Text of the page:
Mediation is a magical process which enables parties to resolve their disputes swiftly, cheaply and effectively. It is a way of avoiding lengthy and costly litigation and achieves a more satisfactory outcome for all - and it works even when all other attempts have failed.
As soon as parties in dispute are in a position to talk about a resolution of their dispute or to attempt to negotiate, they are ready to mediate. There are very few disputes that are not amenable to mediation. Some conflicts may be inappropriate to mediate as for example:
Where a definitive ruling on a matter of law is required
Where the visibility of litigation is important as a deterrent (as for example, to protect a trademark or copyright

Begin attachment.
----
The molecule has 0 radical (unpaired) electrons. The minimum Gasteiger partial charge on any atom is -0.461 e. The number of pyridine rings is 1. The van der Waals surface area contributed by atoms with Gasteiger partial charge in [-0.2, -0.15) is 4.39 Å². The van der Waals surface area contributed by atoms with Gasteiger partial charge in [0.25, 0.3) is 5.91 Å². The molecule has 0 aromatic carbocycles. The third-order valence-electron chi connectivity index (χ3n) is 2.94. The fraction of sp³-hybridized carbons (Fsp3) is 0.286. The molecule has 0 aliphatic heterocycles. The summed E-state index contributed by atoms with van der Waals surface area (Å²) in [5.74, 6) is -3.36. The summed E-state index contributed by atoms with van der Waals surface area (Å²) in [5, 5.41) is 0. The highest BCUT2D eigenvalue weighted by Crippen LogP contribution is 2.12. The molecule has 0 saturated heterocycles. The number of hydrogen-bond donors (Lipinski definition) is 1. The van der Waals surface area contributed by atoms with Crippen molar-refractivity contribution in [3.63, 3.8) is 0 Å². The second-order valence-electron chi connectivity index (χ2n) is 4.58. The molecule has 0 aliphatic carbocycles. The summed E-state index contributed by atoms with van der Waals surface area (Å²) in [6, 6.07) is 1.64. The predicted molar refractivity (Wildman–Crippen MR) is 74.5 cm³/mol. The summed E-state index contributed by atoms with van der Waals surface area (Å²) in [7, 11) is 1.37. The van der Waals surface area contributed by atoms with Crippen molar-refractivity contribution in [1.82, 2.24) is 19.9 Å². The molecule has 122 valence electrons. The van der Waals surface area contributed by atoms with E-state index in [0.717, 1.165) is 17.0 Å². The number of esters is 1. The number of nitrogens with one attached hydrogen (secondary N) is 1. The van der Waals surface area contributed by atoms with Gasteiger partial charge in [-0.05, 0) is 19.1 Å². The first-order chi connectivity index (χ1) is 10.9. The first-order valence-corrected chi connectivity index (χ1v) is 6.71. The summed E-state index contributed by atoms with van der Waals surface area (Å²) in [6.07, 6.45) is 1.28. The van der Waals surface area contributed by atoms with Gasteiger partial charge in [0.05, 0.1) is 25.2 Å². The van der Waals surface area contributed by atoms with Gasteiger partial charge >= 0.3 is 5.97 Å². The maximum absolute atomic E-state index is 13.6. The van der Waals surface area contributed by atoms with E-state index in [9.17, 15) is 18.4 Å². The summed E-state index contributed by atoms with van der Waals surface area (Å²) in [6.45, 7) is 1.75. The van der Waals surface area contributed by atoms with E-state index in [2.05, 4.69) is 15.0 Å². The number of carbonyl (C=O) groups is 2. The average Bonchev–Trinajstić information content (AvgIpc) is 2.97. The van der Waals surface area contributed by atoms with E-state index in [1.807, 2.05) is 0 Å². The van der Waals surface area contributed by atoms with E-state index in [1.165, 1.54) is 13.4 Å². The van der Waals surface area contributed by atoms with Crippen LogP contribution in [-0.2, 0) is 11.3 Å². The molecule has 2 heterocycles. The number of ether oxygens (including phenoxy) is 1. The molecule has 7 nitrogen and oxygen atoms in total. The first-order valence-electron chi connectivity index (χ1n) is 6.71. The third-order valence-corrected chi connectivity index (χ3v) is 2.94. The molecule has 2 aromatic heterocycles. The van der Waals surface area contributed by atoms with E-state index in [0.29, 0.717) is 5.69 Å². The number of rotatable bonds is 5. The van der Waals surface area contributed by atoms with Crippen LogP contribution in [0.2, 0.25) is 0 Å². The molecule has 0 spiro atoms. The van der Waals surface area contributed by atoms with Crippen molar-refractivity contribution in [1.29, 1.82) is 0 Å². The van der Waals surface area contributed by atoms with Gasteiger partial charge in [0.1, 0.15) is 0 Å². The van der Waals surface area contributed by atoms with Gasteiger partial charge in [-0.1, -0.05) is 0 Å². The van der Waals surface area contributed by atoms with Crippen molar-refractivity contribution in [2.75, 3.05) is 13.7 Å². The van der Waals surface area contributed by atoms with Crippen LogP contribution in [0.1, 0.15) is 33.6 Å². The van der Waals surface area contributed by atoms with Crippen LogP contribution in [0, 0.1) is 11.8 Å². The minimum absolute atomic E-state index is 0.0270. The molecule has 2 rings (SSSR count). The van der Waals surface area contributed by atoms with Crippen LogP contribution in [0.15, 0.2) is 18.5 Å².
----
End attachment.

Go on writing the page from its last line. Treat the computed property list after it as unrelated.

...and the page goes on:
Where injunctive relief is needed
Where some benefit can be derived by delay Where there is no genuine desire to settle
Mediation can take place even before lawyers are involved, or before proceedings are issued. Paul Randolph is 'licensed' under the Public Access scheme, and is authorised to take instructions and cases directly from members of the public. If on the other hand proceedings have been issued and litigation is underway, the court will stay the proceedings to enable parties to attempt ADR.
There may be situations where mediation is appropriate, but it may not be the appropriate time, as for example, if there is a lack of information, perhaps in relation to:-
So you can mediate if you or your client have:
a straightforward case - you simply need assistance in opening up lines of communication with the other side so as to help resolve the dispute quickly.
a complex case - which would benefit from issues being resolved, if not the entirety of the dispute.
a strong case - and you need a good mediator to 'knock some sense' into the other side.
a weak case - and you need a good mediator to 'broker a deal' so as to extract the maximum benefit from the situation.